April 24, 2006,
When we last heard from terrorist mastermind Osama bin Laden in January he offered a truce to the Western world, stating that if we pulled out of the Middle East, he would temporarily call off his assault on the U.S. Three months later the deal is off. The war is back on. Attacks are coming. So he says. But we’ve heard that one before.
It is difficult to analyze fully the latest bin Laden tape because al Jazeera refused to run it in its entirety. We do not know when it was recorded, though from its context clearly very recently, for example making mention of the U.S. cutting off aid to the Hamas-led Palestinian government. Nor is it clear to whom the message is addressed, though it seems to be to his followers, those who are left.
Most noteworthy is the lack of any discussion of the situation in Iraq. True, AJ could have cut those bits out, but why would they? It would make sense that bin Laden would not want to delve too deeply into the Iraq situation, where his local emir Abu Musab al Zarqawi has been demoted by the other insurgents and banned from participating in strategic decision making, and where the al Qaeda brand name has been replaced by the more generic “Mujahedin Shura [i.e. consultative] Council.” Whatever the fortunes of the insurgents generally, al Qaeda has not attained the market share it was seeking in Iraq. The other insurgents eased al Qaeda out those ingrates, after all Osama did for them.
Thus, it is no surprise that bin Laden now seeks to direct his movement’s energies elsewhere, both to the Palestinian Authority and Sudan. In the AJ excerpts bin Laden pays a great deal of attention to the latter, calling on his followers “to prepare all that is necessary to fight a long-term war against the Crusader thieves in western Sudan.” Osama lived in Sudan for many years, and offers some helpful tactical advice about the onset of the rainy season “which will impede movement and block dirt roads.” Good to know. But more to the point, he cautions prospective fighters not to defend the government of Sudanese President Omar Hassan Ahmed Bashir, who expelled bin Laden in 1996 after first offering him to the Clinton administration. “Our difference with [Bashir’s government] is great,” Osama notes. And bin Laden’s primary backer in Sudan in the 1990s, Hassan al-Turabi, the most famous theologian in the country and a major opposition figure, has recently come out in favor of Muslim women marrying Christians and Jews. So that guy is clearly off the list too.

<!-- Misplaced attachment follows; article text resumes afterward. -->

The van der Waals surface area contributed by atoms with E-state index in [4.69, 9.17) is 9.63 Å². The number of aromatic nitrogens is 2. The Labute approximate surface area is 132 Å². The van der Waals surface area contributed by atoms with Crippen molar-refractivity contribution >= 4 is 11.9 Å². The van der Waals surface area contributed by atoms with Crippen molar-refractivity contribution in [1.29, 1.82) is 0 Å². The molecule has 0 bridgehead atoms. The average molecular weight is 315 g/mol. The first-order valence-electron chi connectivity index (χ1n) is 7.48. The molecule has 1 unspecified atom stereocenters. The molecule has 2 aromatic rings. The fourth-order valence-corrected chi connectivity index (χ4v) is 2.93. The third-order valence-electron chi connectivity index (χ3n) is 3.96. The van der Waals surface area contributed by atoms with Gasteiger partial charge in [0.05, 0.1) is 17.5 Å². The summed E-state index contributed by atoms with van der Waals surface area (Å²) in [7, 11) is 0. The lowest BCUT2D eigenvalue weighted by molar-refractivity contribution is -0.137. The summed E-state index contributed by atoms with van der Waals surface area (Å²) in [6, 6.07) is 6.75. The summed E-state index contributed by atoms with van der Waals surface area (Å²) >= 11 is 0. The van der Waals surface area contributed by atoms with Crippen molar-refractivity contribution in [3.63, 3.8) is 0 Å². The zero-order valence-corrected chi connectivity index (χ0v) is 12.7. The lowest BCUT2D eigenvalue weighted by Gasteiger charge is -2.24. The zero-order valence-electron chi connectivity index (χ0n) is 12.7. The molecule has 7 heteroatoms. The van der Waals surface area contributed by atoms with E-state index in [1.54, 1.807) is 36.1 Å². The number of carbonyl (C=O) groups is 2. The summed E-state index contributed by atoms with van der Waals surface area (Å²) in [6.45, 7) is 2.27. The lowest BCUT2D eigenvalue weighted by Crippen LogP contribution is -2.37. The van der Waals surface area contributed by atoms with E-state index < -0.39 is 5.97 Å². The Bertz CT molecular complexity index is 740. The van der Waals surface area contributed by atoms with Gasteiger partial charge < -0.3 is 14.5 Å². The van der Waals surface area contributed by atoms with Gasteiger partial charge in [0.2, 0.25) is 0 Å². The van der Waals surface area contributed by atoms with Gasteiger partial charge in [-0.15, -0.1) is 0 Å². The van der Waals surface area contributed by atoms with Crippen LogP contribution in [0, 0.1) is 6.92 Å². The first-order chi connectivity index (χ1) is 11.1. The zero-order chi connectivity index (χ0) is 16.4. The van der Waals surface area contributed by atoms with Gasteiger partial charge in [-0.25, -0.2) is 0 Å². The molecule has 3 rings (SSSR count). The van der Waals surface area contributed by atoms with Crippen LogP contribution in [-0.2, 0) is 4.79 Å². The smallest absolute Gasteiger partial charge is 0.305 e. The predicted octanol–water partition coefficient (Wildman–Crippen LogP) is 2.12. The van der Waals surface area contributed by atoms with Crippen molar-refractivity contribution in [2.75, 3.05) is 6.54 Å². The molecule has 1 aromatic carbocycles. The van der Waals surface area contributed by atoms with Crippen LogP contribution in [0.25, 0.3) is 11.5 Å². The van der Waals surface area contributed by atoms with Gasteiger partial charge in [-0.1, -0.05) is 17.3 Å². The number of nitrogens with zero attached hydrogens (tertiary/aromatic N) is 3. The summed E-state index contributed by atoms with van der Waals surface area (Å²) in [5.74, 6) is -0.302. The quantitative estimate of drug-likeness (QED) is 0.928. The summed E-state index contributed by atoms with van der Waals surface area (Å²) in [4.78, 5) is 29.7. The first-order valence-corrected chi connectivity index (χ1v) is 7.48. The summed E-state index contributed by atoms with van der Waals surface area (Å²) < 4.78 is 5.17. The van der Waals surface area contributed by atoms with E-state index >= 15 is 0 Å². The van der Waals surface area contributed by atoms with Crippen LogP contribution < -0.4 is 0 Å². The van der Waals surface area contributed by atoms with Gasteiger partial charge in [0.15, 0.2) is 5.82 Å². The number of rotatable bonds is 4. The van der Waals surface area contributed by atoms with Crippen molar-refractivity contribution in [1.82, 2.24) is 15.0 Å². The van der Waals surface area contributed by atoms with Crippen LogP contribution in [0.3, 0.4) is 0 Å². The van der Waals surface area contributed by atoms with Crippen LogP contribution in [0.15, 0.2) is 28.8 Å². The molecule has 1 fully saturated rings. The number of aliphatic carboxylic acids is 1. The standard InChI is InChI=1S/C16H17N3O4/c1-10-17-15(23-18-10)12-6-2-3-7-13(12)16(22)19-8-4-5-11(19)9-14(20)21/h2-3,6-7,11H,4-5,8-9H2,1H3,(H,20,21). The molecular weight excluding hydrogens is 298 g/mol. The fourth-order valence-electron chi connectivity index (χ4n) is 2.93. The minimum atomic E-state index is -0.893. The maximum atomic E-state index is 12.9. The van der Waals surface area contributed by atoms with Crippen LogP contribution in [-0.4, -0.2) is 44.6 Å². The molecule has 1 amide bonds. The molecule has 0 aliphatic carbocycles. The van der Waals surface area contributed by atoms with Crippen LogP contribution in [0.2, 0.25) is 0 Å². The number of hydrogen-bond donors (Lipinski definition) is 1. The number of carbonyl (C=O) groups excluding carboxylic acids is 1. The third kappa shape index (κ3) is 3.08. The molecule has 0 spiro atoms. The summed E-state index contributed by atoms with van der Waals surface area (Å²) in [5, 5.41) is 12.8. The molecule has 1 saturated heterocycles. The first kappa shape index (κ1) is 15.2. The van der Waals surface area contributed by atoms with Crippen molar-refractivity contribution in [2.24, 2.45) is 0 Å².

Other than that, bin Laden tells the same old story. The West is foisting a cultural war on the Muslim world through TV and radio. The apostate rulers, especially the Saudi king, are sellouts and traitors. Liberal Arab intellectuals are ridiculing religion and spreading lechery. Moreover, the world has turned its back on their struggle. “Our countries are being burned, our houses are bombed, and our peoples are killed,” Osama complains, “and nobody cares about us.”
Well clearly, the Coalition cares, but maybe not the way bin Laden wants. This message comes in the context of several important blows to bin Laden’s organization. Abdul Rahman al-Muhajir, one of the 1998 embassy bombers, is said to have died two weeks ago in a strike in Pakistan. American forces in Afghanistan recently took out Palestinian-born Husam abu Baker, Zawahiri’s son-in-law and a close confidant to bin Laden. Perhaps most important was the death of Marwan Hadid al-Suri during a shootout at a roadblock in Pakistan on April 20. Marwan was reportedly the al Qaeda “bag man” who made support payments to the family members of terrorists in hiding. His papers show that families received $10,000 per year in quarterly installments, with an additional child-support payment of $500 per child per quarter. It does not sound like much but it is around five times the per capita income in Pakistan by that measure the equivalent of $200,000 in the U.S. Security forces captured Marwan’s notebooks, laptop, and other assets that will no doubt furnish invaluable intelligence.
That is, if analysts know how to exploit it. There are some articles out there that quote unnamed intelligence officials who assert that Osama bin Laden and Ayman al Zawahiri are on the outs, noting that they stay in separate locations and do not refer to each other in their statements. Staying in separate locations could just be a normal security protocol; why risk having the entire leadership go down at once? As for snubbing each other in their respective statements, that is not even true. Bin Laden affirms Zawahiri’s views on the sacrilege of participating in elections in his latest message; and Zawahiri’s April 13 statement on the four-year anniversary of Tora Bora says with respect to Osama, “may God watch over him.” Not to join the chorus of critics of the intelligence community but it took about two minutes of research to dig that up. Maybe unnamed officials should spend more time reading and less time leaking.
James S. Robbins is senior fellow in national-security affairs at the American Foreign Policy Council, a trustee for the Leaders for Liberty Foundation, and author of Last in Their Class: Custer, Picket and the Goats of West Point. Robbins is also an NRO contributor.